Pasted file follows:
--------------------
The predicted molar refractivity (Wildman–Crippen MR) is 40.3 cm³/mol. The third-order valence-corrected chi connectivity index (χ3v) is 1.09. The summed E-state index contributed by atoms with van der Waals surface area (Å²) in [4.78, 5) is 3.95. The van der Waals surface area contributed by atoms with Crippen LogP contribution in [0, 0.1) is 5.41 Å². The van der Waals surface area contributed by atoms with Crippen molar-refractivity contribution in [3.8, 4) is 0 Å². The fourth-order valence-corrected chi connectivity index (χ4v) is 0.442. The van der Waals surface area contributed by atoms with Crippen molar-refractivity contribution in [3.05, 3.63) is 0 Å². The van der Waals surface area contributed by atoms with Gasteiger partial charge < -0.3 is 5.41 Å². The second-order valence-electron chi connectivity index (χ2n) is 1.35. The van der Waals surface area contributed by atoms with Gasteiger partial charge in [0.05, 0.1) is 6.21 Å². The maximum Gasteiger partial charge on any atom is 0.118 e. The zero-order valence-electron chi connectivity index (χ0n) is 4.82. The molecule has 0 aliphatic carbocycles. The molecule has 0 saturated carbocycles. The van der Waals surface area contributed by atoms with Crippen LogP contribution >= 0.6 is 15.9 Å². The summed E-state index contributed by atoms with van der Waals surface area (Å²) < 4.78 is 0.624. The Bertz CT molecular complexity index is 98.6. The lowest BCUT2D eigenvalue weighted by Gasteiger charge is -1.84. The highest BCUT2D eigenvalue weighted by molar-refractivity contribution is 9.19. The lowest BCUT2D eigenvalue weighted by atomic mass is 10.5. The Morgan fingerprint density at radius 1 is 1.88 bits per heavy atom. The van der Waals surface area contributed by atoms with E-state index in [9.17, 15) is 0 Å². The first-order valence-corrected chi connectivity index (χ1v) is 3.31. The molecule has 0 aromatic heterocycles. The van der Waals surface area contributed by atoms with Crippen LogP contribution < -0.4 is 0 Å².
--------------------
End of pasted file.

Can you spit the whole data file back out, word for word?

The predicted molar refractivity (Wildman–Crippen MR) is 40.3 cm³/mol. The third-order valence-corrected chi connectivity index (χ3v) is 1.09. The summed E-state index contributed by atoms with van der Waals surface area (Å²) in [4.78, 5) is 3.95. The van der Waals surface area contributed by atoms with Crippen LogP contribution in [0, 0.1) is 5.41 Å². The van der Waals surface area contributed by atoms with Crippen molar-refractivity contribution in [3.8, 4) is 0 Å². The fourth-order valence-corrected chi connectivity index (χ4v) is 0.442. The van der Waals surface area contributed by atoms with Crippen molar-refractivity contribution in [3.05, 3.63) is 0 Å². The van der Waals surface area contributed by atoms with Gasteiger partial charge < -0.3 is 5.41 Å². The second-order valence-electron chi connectivity index (χ2n) is 1.35. The van der Waals surface area contributed by atoms with Gasteiger partial charge in [0.05, 0.1) is 6.21 Å². The maximum Gasteiger partial charge on any atom is 0.118 e. The zero-order valence-electron chi connectivity index (χ0n) is 4.82. The molecule has 0 aliphatic carbocycles. The molecule has 0 saturated carbocycles. The van der Waals surface area contributed by atoms with Crippen LogP contribution >= 0.6 is 15.9 Å². The summed E-state index contributed by atoms with van der Waals surface area (Å²) < 4.78 is 0.624. The Bertz CT molecular complexity index is 98.6. The lowest BCUT2D eigenvalue weighted by Gasteiger charge is -1.84. The highest BCUT2D eigenvalue weighted by molar-refractivity contribution is 9.19. The lowest BCUT2D eigenvalue weighted by atomic mass is 10.5. The Morgan fingerprint density at radius 1 is 1.88 bits per heavy atom. The van der Waals surface area contributed by atoms with E-state index in [9.17, 15) is 0 Å². The first-order valence-corrected chi connectivity index (χ1v) is 3.31. The molecule has 0 aromatic heterocycles. The van der Waals surface area contributed by atoms with Crippen LogP contribution < -0.4 is 0 Å².